Beer in China

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Past packaging of Tsingtao Beer in a display at the Qingdao Beer Museum

Beer in China (simplified Chinese: 中国啤酒; traditional Chinese: 中國啤酒; pinyin: Zhōngguó píjiǔ) has become increasingly popular in the last century. Chinese beer has also seen a rise in popularity internationally in the last few decades. While most Chinese beers are pale lagers, other styles are occasionally found, such as Tsingtao Dark Beer.

History[edit]

Production and consumption of beer in China has occurred for around nine thousand years, with recent archaeological findings showing that Chinese villagers were brewing beer-type alcoholic drinks as far back as 7000 BC on small and individual scales. Made with rice, honey, and grape and hawthorn fruits, this early beer seems to have been produced similarly to that of ancient Egypt and Mesopotamia.[1] Ancient Chinese beer was important in ancestral worship, funeral and other rituals of Xia, Shang and Zhou dynasties, and the beer was called as Lao Li (醪醴 in oracle bone script). However, after the Han Dynasty, Chinese beer faded from prominence in favor of huangjiu, which remained the case for the next two millennia. Modern beer brewing was not introduced into China until the end of 19th century, when Russians established a brewery in Harbin, with another three following (also in Harbin), set up by Germans, Czechoslovaks and Russians respectively.

Brewing ingredients[edit]

Chinese beers often contain rice, sorghum and sometimes rye in addition to barley. Interestingly, some beer is produced that uses bitter melon instead of hops as the bittering agent.

Chinese media reported in 2001 that as many as 95% of all Chinese beers contained formaldehyde, to prevent sedimentation in bottles and cans while in storage.[2] This practice has now been made illegal.[citation needed]

Economy[edit]

Snow Beer, produced by CR Snow is the best selling beer in China, holding 21.7% market share,[3] having recently overtaken Tsingtao Beer, produced by Tsingtao Brewery, which is the brand most widely exported to other countries. Tsingtao Beer is brewed in the city of Qingdao (formerly spelled Tsingtao in English) which was a German base in the time of unequal treaties and late-colonial western influence in China. The Germans needed beer for their sailors, soldiers and traders, and production continued after they lost the city to the Japanese in World War I.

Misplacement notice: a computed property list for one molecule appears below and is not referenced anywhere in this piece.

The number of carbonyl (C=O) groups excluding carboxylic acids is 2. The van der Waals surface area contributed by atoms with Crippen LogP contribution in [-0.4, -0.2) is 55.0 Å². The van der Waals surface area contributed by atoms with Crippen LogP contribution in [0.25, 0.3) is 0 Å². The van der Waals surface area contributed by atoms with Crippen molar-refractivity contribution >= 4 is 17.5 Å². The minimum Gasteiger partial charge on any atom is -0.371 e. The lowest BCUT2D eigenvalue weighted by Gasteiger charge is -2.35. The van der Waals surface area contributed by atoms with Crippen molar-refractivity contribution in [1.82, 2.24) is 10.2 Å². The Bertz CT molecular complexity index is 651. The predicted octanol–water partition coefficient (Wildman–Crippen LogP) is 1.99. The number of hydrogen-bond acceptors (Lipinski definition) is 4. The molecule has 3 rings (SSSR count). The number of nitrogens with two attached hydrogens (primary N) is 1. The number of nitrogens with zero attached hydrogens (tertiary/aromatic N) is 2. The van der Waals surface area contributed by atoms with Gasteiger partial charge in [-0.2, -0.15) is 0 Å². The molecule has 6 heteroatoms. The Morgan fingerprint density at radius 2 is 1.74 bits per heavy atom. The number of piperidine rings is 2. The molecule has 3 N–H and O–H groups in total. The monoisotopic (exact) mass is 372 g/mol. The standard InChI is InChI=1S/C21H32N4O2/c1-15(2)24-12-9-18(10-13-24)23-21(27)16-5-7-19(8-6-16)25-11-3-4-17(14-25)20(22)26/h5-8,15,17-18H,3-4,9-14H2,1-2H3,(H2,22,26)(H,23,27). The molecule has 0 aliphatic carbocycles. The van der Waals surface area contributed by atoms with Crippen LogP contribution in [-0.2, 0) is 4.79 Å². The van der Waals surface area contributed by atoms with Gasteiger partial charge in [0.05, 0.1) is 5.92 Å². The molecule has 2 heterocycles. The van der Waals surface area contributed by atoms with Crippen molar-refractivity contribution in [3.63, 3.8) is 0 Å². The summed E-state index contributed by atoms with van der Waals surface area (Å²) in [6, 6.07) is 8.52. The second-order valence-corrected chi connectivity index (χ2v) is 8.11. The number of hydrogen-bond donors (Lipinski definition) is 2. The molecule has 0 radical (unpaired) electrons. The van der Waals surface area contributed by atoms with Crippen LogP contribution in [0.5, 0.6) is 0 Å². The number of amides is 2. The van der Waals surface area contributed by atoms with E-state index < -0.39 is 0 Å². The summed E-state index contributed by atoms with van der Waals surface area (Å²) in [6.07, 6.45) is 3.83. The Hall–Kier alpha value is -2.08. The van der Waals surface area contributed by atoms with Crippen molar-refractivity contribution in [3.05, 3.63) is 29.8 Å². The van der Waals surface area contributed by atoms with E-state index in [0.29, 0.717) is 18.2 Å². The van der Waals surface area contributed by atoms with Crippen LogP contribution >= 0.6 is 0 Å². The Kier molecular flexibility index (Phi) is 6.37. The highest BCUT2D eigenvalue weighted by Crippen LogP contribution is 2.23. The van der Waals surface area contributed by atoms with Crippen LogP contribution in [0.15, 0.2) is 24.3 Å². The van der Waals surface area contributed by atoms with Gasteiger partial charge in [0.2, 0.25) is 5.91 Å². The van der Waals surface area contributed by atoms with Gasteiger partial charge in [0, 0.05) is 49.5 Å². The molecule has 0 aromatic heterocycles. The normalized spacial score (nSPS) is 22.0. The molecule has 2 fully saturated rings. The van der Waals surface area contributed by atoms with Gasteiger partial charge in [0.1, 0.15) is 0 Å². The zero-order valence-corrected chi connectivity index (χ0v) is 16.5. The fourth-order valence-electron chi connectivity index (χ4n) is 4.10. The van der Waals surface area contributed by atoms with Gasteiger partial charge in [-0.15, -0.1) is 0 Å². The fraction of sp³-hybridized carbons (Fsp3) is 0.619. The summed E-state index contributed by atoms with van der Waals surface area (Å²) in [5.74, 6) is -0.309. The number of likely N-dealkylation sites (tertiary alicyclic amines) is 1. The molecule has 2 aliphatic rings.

Apart from Tsingtao, other major Chinese brewing groups include China Blue Ribbon,[4] Yanjing, Sie-Tang Lio and Zhujiang. Many major international brewers now have interests in, or joint ventures with, Chinese breweries, and popular international brands such as Carlsberg are now produced in China. This gives them access to the Chinese market, while providing capital and expertise to help upgrade local brewing standards, albeit at the cost of variety.

Only a few brewpubs exist in China, primarily in major cities which have a resident western community. There are exceptions like the Bad Monkey Brewery in Dali Old Town, Yunnan. The oldest craft brewery in Shanghai is Henry's (which is now closed), followed by The Bund Brewery. Shanghai Brewery is the largest craft brewery in Shanghai, followed by Boxing Cat Brewery, The BREW and Dr. Beer. Another popular brewpub is Kaiwei Beer House, a chain based in Wuhan. In Beijing, Great Leap Brewing as well as Slow Boat Brewery are two well-established craft breweries. Craft beer festivals have recently begun in Beijing and Shanghai. The biggest and most popular beer festival in Shanghai is the Shanghai International Beer Festival, followed by the smaller Shanghai Beer Week; both were started in 2012.

Since 2011, a few specialty beer delivery services were launched in Shanghai such as Cheers In and Dean's Bottle Shop.

List of major Chinese beers[edit]

Note: This is a partial list of China's major breweries. The vast majority of China's breweries serve only their local vicinity.

Hong Kong beers[edit]

Hong Kong has a large brewery owned by San Miguel Corporation of the Philippines, as well as a microbrewery producing several beers for the local market.

See also[edit]

References[edit]

  1. ^ "9,000-Year-Old Beer Re-Created From Chinese Recipe". National Geographic Society. 
  2. ^ "'No trouble brewing,' beer industry insists". China Daily. Retrieved 2008-12-08. 
  3. ^ Woo, Mars (Sep 13, 2013). "China's Top Beer Makers Named". China Topix. Retrieved 7 March 2014. 
  4. ^ "A blue-collar beer goes upmarket". Danwei. 

External links[edit]